Ripple Effect Ireland

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Highlighting how seaswimming can have a positive impact on many aspects of your life including #wellbeing

The Ripple Effect Ireland was set up on 2021 with the intention of spreading the good word about sea swimming and its benefits. We wanted to highlight that sea swimming not only impacts the person swimming but also how it can massively benefit other areas of their lives. Everyone has their own thing they take from sea swimming and if our page can inspire even just one person to take the plunge then the ripple effect of that spreads throughout. Sea swimming is a brilliant community of like minded people.

Ancient & Holy Wells of Ireland

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A Historic Well is a well or spring where there is a tradition or history surrounding it.Wells have been very important to the Irish for various reasons.There is a strong tradition of veneration of water (hydrology), or association with religious or magical experience in the form of Holy or Sacred Wells/Springs.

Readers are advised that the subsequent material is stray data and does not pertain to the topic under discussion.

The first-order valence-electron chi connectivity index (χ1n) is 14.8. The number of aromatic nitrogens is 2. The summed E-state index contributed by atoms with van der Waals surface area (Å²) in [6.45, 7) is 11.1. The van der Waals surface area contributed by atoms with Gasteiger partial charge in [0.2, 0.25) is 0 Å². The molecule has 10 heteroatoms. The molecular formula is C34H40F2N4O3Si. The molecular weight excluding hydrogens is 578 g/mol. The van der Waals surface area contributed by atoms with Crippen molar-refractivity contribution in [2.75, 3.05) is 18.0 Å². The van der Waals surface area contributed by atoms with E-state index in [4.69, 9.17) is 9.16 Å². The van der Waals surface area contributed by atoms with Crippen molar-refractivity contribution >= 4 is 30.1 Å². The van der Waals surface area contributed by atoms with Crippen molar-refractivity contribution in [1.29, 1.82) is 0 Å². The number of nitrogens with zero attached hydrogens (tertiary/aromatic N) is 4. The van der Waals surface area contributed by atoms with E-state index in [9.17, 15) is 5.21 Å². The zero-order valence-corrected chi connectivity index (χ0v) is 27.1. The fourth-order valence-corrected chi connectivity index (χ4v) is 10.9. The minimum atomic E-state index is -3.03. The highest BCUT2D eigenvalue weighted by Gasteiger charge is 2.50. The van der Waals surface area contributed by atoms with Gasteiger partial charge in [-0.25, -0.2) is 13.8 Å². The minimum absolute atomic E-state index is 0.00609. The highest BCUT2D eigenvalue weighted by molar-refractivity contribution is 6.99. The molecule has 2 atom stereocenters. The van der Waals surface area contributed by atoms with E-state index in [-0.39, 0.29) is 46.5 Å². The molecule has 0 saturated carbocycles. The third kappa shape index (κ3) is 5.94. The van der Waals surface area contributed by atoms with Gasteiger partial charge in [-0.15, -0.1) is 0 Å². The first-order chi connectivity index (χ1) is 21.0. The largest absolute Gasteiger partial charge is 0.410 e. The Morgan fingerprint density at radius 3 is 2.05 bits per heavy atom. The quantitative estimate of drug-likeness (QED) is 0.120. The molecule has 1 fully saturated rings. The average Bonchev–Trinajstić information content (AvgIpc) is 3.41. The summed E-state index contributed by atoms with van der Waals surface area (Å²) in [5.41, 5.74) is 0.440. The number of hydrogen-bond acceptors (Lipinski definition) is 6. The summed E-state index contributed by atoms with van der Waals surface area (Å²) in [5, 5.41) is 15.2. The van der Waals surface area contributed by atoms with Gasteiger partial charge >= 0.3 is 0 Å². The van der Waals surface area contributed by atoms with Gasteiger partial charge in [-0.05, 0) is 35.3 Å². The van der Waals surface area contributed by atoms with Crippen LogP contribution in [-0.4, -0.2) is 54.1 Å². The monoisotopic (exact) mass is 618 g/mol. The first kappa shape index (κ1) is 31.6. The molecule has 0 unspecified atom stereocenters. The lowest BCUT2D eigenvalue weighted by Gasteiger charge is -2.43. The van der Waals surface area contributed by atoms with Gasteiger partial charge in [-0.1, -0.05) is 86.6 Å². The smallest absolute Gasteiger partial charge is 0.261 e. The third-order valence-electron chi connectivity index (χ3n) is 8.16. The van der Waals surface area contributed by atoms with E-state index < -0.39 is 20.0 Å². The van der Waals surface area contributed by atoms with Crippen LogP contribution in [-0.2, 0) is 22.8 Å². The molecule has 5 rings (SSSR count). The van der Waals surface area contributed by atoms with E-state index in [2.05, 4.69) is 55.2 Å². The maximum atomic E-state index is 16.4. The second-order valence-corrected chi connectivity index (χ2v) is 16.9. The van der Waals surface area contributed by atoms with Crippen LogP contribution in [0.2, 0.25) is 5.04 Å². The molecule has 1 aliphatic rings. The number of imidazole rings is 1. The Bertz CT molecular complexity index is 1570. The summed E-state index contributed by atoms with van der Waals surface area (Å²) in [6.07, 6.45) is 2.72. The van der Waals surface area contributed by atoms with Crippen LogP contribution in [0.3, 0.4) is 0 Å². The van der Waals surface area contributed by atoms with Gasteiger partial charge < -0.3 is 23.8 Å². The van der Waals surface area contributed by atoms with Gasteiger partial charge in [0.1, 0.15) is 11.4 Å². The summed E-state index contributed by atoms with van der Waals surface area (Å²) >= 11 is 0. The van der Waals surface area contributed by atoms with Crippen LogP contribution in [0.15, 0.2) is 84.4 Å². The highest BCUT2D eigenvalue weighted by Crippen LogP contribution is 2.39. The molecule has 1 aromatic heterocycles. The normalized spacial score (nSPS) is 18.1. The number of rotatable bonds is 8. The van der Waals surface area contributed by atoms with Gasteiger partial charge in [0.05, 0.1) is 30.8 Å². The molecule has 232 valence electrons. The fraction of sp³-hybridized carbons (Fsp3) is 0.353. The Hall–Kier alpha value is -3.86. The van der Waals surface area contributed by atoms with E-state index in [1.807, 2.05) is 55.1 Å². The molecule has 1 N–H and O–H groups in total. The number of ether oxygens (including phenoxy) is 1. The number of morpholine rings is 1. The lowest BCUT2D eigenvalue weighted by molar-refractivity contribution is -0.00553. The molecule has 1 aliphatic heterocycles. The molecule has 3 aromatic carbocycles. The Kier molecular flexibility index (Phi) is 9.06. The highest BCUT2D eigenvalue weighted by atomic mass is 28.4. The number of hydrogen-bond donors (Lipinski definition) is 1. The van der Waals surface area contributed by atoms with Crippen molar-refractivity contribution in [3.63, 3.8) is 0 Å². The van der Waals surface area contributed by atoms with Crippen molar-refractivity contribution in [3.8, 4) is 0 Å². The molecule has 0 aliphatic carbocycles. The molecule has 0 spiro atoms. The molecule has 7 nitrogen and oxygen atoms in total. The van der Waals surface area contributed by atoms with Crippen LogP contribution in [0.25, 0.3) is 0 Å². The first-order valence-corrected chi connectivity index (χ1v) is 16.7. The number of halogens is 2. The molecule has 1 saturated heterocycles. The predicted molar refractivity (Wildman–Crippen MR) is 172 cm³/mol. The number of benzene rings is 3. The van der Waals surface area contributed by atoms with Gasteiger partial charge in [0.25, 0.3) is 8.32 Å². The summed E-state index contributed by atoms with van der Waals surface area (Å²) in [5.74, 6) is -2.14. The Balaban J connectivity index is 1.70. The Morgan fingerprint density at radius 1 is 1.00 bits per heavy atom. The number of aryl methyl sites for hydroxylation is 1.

There has also been a tradition of visiting certain wells for their health benefits, whether they be the ‘tangible’ benefits received from Iron, Sulphurous (etc) Spa Wells, or other health benefits received from the Holy Wells.The original tradition associated with the veneration of wells is thought to have originated several thousand years ago in pre-Christian times, and many exist now through the re-dedication of them to Christian Saints, although their form may have been considerably altered.

Ireland is said to possess approx 3,000 Holy Wells on the island, but this is not defined. We believe that there are many more, as a considerable amount are unrecorded. There are many less Spa Wells, and an indeterminable amount of domestic wells with a history or tradition attached.This group is to assist in the documenting of all Historic Well sites in Ireland. 

Holy Wells of Cork & Kerry

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There are approximately 357 holy wells in County Cork at the last count (Archaeological Inventory of Cork). A few are still the site of pilgrimage, others receive occasional visitors and some are neglected, forgotten or have even disappeared. Some are tiny indents in natural stones, others have imposing wellhouses and some are fern-strewn basins hidden in the undergrowth. All have their stories to tell and individually and collectively provide a fascinating glimpse into a way of life and set of beliefs that are steadily disappearing. Once every community would have had at least one well which was revered and visited for its healing qualities.